British PM calls for NATO to take Libya command
British Prime Minister David Cameron called Monday for NATO to eventually take over command of operations in Libya as European nations wrangled over the alliance's role in the conflict.
"At the moment there is basically an American command and control under which French and British and others are operating," Cameron told parliament ahead of a vote on coalition military strikes on Libya.
"Over time we want this to transition to a NATO command, a NATO command and control using NATO machinery, so all the partners in NATO and all those who want to contribute from outside can be properly coordinated," he added.
"Now that might easily still be an American individual or a French individual or a British individual but it would be under the auspices of NATO."
The "others" that Cameron referred to are mainly Arab countries that the West is trying to get involved in implementing a UN Security Council resolution to stop Libyan leader Moamer Kadhafi attacking rebel forces.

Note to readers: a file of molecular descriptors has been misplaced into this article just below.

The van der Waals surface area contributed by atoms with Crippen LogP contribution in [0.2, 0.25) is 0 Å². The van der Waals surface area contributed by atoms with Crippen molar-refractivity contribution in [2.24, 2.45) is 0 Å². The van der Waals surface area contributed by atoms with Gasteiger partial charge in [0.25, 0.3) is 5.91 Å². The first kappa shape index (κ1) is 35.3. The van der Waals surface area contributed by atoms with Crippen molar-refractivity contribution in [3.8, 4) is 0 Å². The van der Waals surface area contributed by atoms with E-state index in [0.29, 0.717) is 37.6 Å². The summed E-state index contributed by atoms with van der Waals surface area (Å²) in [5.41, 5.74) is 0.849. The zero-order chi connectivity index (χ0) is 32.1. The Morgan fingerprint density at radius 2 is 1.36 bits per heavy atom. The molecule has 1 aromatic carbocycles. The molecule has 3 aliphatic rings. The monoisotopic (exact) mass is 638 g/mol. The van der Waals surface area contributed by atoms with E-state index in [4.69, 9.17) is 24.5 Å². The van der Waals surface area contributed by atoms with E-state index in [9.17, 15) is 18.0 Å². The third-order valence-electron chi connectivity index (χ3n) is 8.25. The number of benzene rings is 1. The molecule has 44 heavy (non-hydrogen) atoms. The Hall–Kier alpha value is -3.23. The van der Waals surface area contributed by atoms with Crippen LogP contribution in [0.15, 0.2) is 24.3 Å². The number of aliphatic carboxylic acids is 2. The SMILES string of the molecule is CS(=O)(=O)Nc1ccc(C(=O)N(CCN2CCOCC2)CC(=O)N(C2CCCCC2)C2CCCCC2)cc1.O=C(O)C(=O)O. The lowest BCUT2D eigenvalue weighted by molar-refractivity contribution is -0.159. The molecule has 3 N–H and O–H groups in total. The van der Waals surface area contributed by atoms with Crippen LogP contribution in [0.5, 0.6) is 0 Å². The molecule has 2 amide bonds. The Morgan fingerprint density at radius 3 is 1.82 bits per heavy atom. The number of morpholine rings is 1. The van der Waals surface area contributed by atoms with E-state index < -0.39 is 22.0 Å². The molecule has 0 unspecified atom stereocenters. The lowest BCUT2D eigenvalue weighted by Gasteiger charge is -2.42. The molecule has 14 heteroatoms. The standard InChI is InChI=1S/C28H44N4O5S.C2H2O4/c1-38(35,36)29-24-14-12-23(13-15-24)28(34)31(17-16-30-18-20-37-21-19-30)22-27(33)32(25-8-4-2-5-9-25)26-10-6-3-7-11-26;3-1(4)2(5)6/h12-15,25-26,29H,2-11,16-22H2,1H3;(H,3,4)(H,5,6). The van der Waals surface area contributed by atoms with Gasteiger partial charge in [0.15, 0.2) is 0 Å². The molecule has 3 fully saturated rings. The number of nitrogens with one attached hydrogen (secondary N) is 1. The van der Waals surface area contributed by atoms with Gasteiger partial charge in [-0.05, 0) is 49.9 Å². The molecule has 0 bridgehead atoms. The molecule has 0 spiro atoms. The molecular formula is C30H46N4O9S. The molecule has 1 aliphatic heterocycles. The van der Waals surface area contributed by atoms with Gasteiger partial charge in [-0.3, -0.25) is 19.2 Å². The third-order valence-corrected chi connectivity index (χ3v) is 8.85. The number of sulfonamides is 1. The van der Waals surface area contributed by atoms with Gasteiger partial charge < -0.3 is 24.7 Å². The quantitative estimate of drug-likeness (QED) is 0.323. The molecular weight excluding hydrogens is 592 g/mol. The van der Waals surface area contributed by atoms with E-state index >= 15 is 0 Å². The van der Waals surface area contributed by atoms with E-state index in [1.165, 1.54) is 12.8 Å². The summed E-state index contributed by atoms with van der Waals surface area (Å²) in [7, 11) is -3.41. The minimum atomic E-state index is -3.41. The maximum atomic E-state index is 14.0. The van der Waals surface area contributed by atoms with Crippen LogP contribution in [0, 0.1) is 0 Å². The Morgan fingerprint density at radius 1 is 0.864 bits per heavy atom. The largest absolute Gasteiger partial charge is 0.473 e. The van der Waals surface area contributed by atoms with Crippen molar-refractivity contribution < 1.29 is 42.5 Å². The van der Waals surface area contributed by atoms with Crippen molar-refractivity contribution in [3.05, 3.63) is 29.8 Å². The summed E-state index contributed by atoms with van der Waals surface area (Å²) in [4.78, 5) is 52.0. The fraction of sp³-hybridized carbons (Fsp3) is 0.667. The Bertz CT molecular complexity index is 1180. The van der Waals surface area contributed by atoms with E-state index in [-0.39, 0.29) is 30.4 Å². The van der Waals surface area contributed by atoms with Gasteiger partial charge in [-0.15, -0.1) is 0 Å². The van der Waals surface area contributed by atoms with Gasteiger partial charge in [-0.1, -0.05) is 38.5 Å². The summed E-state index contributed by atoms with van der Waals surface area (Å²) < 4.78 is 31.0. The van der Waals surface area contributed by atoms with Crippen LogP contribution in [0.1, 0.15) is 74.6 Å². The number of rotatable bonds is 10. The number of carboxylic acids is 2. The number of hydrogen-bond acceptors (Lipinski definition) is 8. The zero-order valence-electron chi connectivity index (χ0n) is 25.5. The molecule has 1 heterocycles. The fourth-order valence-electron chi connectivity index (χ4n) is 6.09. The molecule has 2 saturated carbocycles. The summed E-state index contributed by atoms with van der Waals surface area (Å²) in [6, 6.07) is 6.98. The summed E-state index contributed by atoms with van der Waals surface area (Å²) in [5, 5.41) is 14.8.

Qatar is expected to contribute fighter jets to the force, but the United Arab Emirates said Monday that its contribution would be strictly humanitarian.
NATO allies struggled Monday to overcome divisions about a role in the military operation in Libya during meetings in Brussels, even as more nations joined the coalition.
France has resisted pressure to let the alliance take over, fearing it could scare off Arab nations, while Turkey criticised the bombing campaign.
NATO members France, Britain and the United States have acted as individual nations in the air and sea campaign against Kadhafi's regime, with US military officers coordinating operations from bases in Germany and Italy.
© 2011 AFP